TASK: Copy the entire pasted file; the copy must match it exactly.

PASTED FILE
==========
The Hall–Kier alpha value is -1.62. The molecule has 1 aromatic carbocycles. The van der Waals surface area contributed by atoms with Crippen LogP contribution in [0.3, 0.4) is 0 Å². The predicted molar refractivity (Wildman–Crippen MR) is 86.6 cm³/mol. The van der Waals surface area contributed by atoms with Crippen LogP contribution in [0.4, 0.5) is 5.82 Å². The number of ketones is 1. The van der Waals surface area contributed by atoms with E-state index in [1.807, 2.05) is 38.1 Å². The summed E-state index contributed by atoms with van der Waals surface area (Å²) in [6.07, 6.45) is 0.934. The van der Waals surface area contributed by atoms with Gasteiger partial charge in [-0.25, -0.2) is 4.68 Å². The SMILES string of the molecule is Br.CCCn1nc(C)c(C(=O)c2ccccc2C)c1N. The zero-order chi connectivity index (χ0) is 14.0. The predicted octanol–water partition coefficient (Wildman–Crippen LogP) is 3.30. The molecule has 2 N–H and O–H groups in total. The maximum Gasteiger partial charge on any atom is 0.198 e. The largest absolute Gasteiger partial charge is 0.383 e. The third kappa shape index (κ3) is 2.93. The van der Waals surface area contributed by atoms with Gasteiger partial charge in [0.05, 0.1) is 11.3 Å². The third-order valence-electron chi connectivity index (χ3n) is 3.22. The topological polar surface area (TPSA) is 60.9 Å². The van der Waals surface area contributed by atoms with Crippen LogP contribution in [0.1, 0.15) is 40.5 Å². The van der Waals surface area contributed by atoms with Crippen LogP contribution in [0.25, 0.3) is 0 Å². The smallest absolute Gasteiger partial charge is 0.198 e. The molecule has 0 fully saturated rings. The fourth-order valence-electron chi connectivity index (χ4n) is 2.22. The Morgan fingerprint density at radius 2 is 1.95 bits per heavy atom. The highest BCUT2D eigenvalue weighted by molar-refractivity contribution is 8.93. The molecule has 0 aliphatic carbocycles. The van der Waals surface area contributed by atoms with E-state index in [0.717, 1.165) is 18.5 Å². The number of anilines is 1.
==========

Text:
The Hall–Kier alpha value is -1.62. The molecule has 1 aromatic carbocycles. The van der Waals surface area contributed by atoms with Crippen LogP contribution in [0.3, 0.4) is 0 Å². The predicted molar refractivity (Wildman–Crippen MR) is 86.6 cm³/mol. The van der Waals surface area contributed by atoms with Crippen LogP contribution in [0.4, 0.5) is 5.82 Å². The number of ketones is 1. The van der Waals surface area contributed by atoms with E-state index in [1.807, 2.05) is 38.1 Å². The summed E-state index contributed by atoms with van der Waals surface area (Å²) in [6.07, 6.45) is 0.934. The van der Waals surface area contributed by atoms with Gasteiger partial charge in [-0.25, -0.2) is 4.68 Å². The SMILES string of the molecule is Br.CCCn1nc(C)c(C(=O)c2ccccc2C)c1N. The zero-order chi connectivity index (χ0) is 14.0. The predicted octanol–water partition coefficient (Wildman–Crippen LogP) is 3.30. The molecule has 2 N–H and O–H groups in total. The maximum Gasteiger partial charge on any atom is 0.198 e. The largest absolute Gasteiger partial charge is 0.383 e. The third kappa shape index (κ3) is 2.93. The van der Waals surface area contributed by atoms with Gasteiger partial charge in [0.05, 0.1) is 11.3 Å². The third-order valence-electron chi connectivity index (χ3n) is 3.22. The topological polar surface area (TPSA) is 60.9 Å². The van der Waals surface area contributed by atoms with Crippen LogP contribution in [0.1, 0.15) is 40.5 Å². The van der Waals surface area contributed by atoms with Crippen LogP contribution in [0.25, 0.3) is 0 Å². The smallest absolute Gasteiger partial charge is 0.198 e. The molecule has 0 fully saturated rings. The fourth-order valence-electron chi connectivity index (χ4n) is 2.22. The Morgan fingerprint density at radius 2 is 1.95 bits per heavy atom. The highest BCUT2D eigenvalue weighted by molar-refractivity contribution is 8.93. The molecule has 0 aliphatic carbocycles. The van der Waals surface area contributed by atoms with E-state index in [0.717, 1.165) is 18.5 Å². The number of anilines is 1.